Natural or synthetic?
Both (natural: willow bark extract)
Addressing skin blemishes, clearing up pimples, and preventing whiteheads/blackheads by working as a keratolytic (exfoliant) for the skin. Also applies as a medication for treating conditions that has to do with skin cell overgrowth and/or scaling, such as psoriasis, dermatitis, dandruff, corns, warts on hands and feet, and calluses.
Salicylic acid comes in a wide variety of forms in anti-acne products, ranging from pads/wipes, liquids, lotions, gels, foams, soaps, and solutions in anywhere between 0.5% to 2% concentration. It’s the exfoliating beta-hydroxy acid (BHA) in cosmetics, an ally to the peeling effects alpha-hydroxy acids (AHAs) such as glycolic acid, lactic acid, citric acid, malic acid, and tartaric acid. More on AHAs in future post.
The only difference between the BHA and AHAs is that BHA is oil-soluble, whereas AHAs are water-soluble only. This makes salicylic acid more ideal for those with oily skin, as it’s able to penetrate deep into clogged pores, dissolve excess sebum, and extract impurities out. Because it can deeply-exfoliate as well as sloughing dead skin cells off the surface, skin texture will even out and improve with long-term use of salicylic acid. Moreover, this multitasker is often prescribed not only to treat blemishes for its anti-microbial properties, but also to calm irritated complexions and stubborn breakouts, as it’s an anti-inflammatory agent as well. It gets easier for boosting collagen production when the skin is always open for new cell turnover. This means improved thickness, firmness, and plumpness for your skin.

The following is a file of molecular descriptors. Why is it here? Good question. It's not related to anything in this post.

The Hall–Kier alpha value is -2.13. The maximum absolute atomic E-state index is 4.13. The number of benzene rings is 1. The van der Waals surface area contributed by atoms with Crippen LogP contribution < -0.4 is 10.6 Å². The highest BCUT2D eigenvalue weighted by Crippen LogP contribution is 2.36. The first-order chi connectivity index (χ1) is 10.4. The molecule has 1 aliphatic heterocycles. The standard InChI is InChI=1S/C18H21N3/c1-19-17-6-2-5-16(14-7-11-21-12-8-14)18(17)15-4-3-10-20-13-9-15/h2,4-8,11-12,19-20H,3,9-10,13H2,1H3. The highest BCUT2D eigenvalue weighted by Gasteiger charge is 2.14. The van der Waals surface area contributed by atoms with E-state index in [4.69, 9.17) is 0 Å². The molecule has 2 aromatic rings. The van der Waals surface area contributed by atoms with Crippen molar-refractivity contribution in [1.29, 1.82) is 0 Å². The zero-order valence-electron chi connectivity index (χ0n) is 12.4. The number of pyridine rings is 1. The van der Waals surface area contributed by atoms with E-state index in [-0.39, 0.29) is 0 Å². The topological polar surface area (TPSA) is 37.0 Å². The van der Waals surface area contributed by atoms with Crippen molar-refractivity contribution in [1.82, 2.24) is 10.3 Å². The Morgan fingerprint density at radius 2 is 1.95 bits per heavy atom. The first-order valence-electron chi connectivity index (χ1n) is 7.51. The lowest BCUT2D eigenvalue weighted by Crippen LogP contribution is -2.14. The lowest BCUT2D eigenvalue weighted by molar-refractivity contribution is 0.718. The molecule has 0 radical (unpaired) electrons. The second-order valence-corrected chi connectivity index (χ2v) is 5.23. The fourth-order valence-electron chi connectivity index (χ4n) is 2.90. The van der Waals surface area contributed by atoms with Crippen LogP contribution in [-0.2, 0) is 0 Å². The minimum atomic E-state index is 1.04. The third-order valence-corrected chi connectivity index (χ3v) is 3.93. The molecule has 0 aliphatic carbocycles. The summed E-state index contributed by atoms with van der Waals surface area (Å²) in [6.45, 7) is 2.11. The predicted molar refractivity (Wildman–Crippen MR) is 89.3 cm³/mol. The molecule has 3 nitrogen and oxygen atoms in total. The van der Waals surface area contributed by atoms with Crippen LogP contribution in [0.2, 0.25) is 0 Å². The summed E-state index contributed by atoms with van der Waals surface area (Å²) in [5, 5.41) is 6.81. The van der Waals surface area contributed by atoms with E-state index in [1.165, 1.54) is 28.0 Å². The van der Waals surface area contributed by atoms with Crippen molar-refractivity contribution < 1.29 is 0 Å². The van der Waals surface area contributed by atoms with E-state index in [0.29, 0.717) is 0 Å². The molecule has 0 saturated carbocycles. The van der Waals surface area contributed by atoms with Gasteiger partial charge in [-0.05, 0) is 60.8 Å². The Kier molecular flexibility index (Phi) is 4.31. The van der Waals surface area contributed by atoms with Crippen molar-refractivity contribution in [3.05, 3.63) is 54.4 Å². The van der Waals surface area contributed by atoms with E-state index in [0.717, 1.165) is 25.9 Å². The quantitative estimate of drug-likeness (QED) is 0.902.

Just as you do with BPO, you may feel a stinging sensation at first. Wait 3 days. Discontinue use if it irritates your skin (itching, swelling, hives, redness, throat tightness, light-headed, nausea, fatigue, difficulty breathing, fainting). Use with the dosage and as frequently as prescribed by your doctor, or as it says on the instructions label. When used excessively, the skin can become dryer over time, prompting it to produce even more oil and creating more acne. Worse, overdose permanently strips off the skin’s moisture barrier, causing thinning skin that highlights capillaries, fine lines, and premature wrinkles. For this reason, you may also need to apply sunscreen more religiously after introducing salicylic acid into your skincare regimen. As a rule of thumb, avoid high heat or open flame when using salicylic acid medications, especially those that come with higher concentrations (wart-removers generally come at anywhere between 6% to 10%). They’re flammable, so store it somewhere cool and dry.
Is it safe?
The FDA has listed salicylic acid as a Category C for pregnant women. There’s enough body of research showing that salicylic acid is tetratogenic (causing abnormal growth and development in embryo and fetus) in rats and monkeys. Whether it will pass into breast milk or harm an unborn baby is unknown, but talk to your doctor before exposing yourself to salicylic acid if you’re expecting.